Gender effect in experimental models of human medulloblastoma: Does the estrogen receptor β signaling play a role?

Alessandra Ciucci, Daniela Meco, Ilaria De Stefano, Daniele Travaglia, Gian Franco Zannoni, Giovanni Scambia, Riccardo Riccardi, Anna Saran, Mariateresa Mancuso, Daniela Gallo

Research output: Contribution to journalArticle

12 Citations (Scopus)


Background: The male-to-female sex ratio for medulloblastoma (MB) is approximately 1.5:1, female gender being also a favorable prognostic factor. This study aimed at evaluating the impact of gender on MB tumorigenesis. Methods: In vitro activity of 17β-estradiol (E2), DPN [2,3-bis(4-hydroxyphenyl)-propionitrile, a selective estrogen receptor β (ERβ)-agonist], PPT [4,4′,4″-(4-Propyl-[1H]-pyrazole-1,3,5- triyl) trisphenol, a selective ERα-agonist] or DHT (5 alphadihydrotestosterone) was evaluated in three human MB cell lines. D283 Med cells were transplanted into athymic mice. Results: A significant expression of ERβ, with little or no ERα, and low AR (androgen receptor) was found in MB cell lines. The compounds tested did not affect cell proliferation. In vivo, we observed a significantly lower growth of D283 Med in nude female mice compared to males. At microscopic examination, tumors from females showed a shift towards differentiation, as evaluated by lower nestin, and higher NSE (neuron-specific enolase) and GFAP (glial fibrillary acidic protein) expression compared to males. Tumors from females also showed lower Ki67 and p53 expression. The wild-type ERβ protein (ERβ1) was lost in male tumors, while it was a permanent feature in females, and a strong negative correlation was found between Ki67 and ERβ1 expression. Conversely, tumor levels of ERβ2 and ERβ5 did not significantly differ between genders. Increased levels of cyclin-dependent kinase inhibitor p21 were observed in females, suggesting that estrogen may decrease tumor growth through blocking cell cycle progression. An inhibition of the insulin-like growth factor I (IGF-I) signaling was also evident in females. Conclusion: We provides mechanistic evidence supporting the idea that ERβ1 signaling may have pro-differentiation and tumor suppressive function in medulloblastomas. © 2014 Ciucci et al.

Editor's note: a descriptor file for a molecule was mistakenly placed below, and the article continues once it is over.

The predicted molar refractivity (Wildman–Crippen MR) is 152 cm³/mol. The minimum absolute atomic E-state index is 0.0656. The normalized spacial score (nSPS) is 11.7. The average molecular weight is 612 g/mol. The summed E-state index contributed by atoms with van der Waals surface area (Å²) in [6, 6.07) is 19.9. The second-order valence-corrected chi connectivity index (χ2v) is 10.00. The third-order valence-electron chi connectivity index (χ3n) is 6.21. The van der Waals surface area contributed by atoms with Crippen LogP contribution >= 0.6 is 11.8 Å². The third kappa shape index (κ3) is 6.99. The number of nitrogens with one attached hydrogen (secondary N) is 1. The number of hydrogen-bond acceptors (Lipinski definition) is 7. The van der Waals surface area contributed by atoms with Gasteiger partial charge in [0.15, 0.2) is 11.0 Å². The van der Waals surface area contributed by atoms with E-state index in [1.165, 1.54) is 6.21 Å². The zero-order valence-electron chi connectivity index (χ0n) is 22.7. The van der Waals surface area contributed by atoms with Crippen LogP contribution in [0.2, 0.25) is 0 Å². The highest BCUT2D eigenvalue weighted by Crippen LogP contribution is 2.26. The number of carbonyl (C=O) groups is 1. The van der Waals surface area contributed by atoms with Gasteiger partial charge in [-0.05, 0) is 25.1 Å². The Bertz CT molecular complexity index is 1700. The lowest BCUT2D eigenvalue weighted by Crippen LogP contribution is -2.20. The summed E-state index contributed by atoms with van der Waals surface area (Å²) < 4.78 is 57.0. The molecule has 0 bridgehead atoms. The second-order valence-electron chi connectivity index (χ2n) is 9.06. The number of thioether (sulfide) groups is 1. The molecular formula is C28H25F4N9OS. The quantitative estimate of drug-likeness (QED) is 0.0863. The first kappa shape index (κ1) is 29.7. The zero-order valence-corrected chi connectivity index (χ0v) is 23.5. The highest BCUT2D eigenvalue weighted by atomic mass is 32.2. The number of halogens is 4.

Original languageEnglish
Article numbere101623
Pages (from-to)-
JournalPLoS One
Issue number7
Publication statusPublished - 7 Jul 2014
Externally publishedYes


All Science Journal Classification (ASJC) codes

  • Biochemistry, Genetics and Molecular Biology(all)
  • Agricultural and Biological Sciences(all)

Cite this

Ciucci, A., Meco, D., De Stefano, I., Travaglia, D., Zannoni, G. F., Scambia, G., ... Gallo, D. (2014). Gender effect in experimental models of human medulloblastoma: Does the estrogen receptor β signaling play a role? PLoS One, 9(7), -. [e101623].